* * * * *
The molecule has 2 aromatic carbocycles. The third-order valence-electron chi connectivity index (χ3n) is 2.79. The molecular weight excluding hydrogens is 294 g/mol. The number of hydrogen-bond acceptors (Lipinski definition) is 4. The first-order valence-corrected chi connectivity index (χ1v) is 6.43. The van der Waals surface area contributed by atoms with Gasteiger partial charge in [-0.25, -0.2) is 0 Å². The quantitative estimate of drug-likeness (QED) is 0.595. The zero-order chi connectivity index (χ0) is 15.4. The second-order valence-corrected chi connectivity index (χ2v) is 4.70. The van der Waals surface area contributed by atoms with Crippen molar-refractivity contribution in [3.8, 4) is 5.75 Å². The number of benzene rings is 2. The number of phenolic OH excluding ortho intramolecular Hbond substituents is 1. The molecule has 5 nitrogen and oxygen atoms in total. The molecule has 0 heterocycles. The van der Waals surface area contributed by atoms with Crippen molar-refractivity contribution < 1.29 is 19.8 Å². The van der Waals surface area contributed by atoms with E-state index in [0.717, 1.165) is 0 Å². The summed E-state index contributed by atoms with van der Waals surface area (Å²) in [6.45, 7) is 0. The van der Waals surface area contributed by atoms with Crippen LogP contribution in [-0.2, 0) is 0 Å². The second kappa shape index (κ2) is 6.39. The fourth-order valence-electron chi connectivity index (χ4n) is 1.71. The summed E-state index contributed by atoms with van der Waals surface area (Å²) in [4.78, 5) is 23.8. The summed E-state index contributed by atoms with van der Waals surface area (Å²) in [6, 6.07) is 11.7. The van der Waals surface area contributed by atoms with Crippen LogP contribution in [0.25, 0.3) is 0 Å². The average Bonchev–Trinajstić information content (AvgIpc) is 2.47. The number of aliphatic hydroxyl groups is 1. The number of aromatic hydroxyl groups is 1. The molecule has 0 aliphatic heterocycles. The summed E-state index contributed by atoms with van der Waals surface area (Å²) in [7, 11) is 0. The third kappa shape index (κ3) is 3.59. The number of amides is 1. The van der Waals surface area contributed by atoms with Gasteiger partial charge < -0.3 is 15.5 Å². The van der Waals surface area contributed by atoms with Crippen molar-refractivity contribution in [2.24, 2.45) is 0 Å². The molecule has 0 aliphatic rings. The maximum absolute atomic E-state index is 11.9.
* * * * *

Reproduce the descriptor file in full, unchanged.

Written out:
The molecule has 2 aromatic carbocycles. The third-order valence-electron chi connectivity index (χ3n) is 2.79. The molecular weight excluding hydrogens is 294 g/mol. The number of hydrogen-bond acceptors (Lipinski definition) is 4. The first-order valence-corrected chi connectivity index (χ1v) is 6.43. The van der Waals surface area contributed by atoms with Gasteiger partial charge in [-0.25, -0.2) is 0 Å². The quantitative estimate of drug-likeness (QED) is 0.595. The zero-order chi connectivity index (χ0) is 15.4. The second-order valence-corrected chi connectivity index (χ2v) is 4.70. The van der Waals surface area contributed by atoms with Crippen molar-refractivity contribution in [3.8, 4) is 5.75 Å². The number of benzene rings is 2. The number of phenolic OH excluding ortho intramolecular Hbond substituents is 1. The molecule has 5 nitrogen and oxygen atoms in total. The molecule has 0 heterocycles. The van der Waals surface area contributed by atoms with Crippen molar-refractivity contribution < 1.29 is 19.8 Å². The van der Waals surface area contributed by atoms with E-state index in [0.717, 1.165) is 0 Å². The summed E-state index contributed by atoms with van der Waals surface area (Å²) in [6.45, 7) is 0. The van der Waals surface area contributed by atoms with Crippen LogP contribution in [-0.2, 0) is 0 Å². The second kappa shape index (κ2) is 6.39. The fourth-order valence-electron chi connectivity index (χ4n) is 1.71. The summed E-state index contributed by atoms with van der Waals surface area (Å²) in [4.78, 5) is 23.8. The summed E-state index contributed by atoms with van der Waals surface area (Å²) in [6, 6.07) is 11.7. The van der Waals surface area contributed by atoms with Crippen LogP contribution in [0.25, 0.3) is 0 Å². The average Bonchev–Trinajstić information content (AvgIpc) is 2.47. The number of aliphatic hydroxyl groups is 1. The number of aromatic hydroxyl groups is 1. The molecule has 0 aliphatic heterocycles. The summed E-state index contributed by atoms with van der Waals surface area (Å²) in [7, 11) is 0. The third kappa shape index (κ3) is 3.59. The number of amides is 1. The van der Waals surface area contributed by atoms with Gasteiger partial charge < -0.3 is 15.5 Å². The van der Waals surface area contributed by atoms with Crippen molar-refractivity contribution in [2.24, 2.45) is 0 Å². The molecule has 0 aliphatic rings. The maximum absolute atomic E-state index is 11.9.